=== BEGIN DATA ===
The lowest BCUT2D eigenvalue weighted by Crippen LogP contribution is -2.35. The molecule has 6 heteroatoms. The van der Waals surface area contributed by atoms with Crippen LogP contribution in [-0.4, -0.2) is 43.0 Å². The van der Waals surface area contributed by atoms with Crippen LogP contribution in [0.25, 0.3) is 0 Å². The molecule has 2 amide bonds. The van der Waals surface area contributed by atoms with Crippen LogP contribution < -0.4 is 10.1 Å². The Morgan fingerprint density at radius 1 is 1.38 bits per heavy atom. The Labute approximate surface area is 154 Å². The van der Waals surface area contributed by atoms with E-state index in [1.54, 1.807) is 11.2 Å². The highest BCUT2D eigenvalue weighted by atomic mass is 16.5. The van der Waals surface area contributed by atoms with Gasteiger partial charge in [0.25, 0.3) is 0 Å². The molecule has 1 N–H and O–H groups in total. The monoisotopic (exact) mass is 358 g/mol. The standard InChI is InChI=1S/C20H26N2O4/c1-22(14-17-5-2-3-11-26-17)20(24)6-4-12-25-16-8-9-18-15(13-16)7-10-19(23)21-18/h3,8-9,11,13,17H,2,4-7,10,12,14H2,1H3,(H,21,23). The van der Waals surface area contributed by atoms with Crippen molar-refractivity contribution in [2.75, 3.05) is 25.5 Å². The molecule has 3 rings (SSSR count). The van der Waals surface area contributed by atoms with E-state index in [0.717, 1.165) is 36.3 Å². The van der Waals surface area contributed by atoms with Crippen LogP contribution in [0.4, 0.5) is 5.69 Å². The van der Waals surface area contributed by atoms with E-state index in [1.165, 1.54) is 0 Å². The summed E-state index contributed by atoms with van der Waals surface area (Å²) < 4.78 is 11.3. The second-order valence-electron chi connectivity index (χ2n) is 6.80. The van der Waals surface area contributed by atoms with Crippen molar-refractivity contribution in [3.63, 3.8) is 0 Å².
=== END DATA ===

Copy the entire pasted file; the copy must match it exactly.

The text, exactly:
The lowest BCUT2D eigenvalue weighted by Crippen LogP contribution is -2.35. The molecule has 6 heteroatoms. The van der Waals surface area contributed by atoms with Crippen LogP contribution in [-0.4, -0.2) is 43.0 Å². The van der Waals surface area contributed by atoms with Crippen LogP contribution in [0.25, 0.3) is 0 Å². The molecule has 2 amide bonds. The van der Waals surface area contributed by atoms with Crippen LogP contribution < -0.4 is 10.1 Å². The Morgan fingerprint density at radius 1 is 1.38 bits per heavy atom. The Labute approximate surface area is 154 Å². The van der Waals surface area contributed by atoms with E-state index in [1.54, 1.807) is 11.2 Å². The highest BCUT2D eigenvalue weighted by atomic mass is 16.5. The van der Waals surface area contributed by atoms with Gasteiger partial charge in [0.25, 0.3) is 0 Å². The molecule has 1 N–H and O–H groups in total. The monoisotopic (exact) mass is 358 g/mol. The standard InChI is InChI=1S/C20H26N2O4/c1-22(14-17-5-2-3-11-26-17)20(24)6-4-12-25-16-8-9-18-15(13-16)7-10-19(23)21-18/h3,8-9,11,13,17H,2,4-7,10,12,14H2,1H3,(H,21,23). The van der Waals surface area contributed by atoms with Crippen molar-refractivity contribution in [2.75, 3.05) is 25.5 Å². The molecule has 3 rings (SSSR count). The van der Waals surface area contributed by atoms with E-state index in [0.717, 1.165) is 36.3 Å². The van der Waals surface area contributed by atoms with Crippen LogP contribution in [0.4, 0.5) is 5.69 Å². The van der Waals surface area contributed by atoms with E-state index in [1.165, 1.54) is 0 Å². The summed E-state index contributed by atoms with van der Waals surface area (Å²) < 4.78 is 11.3. The second-order valence-electron chi connectivity index (χ2n) is 6.80. The van der Waals surface area contributed by atoms with Crippen molar-refractivity contribution in [3.63, 3.8) is 0 Å².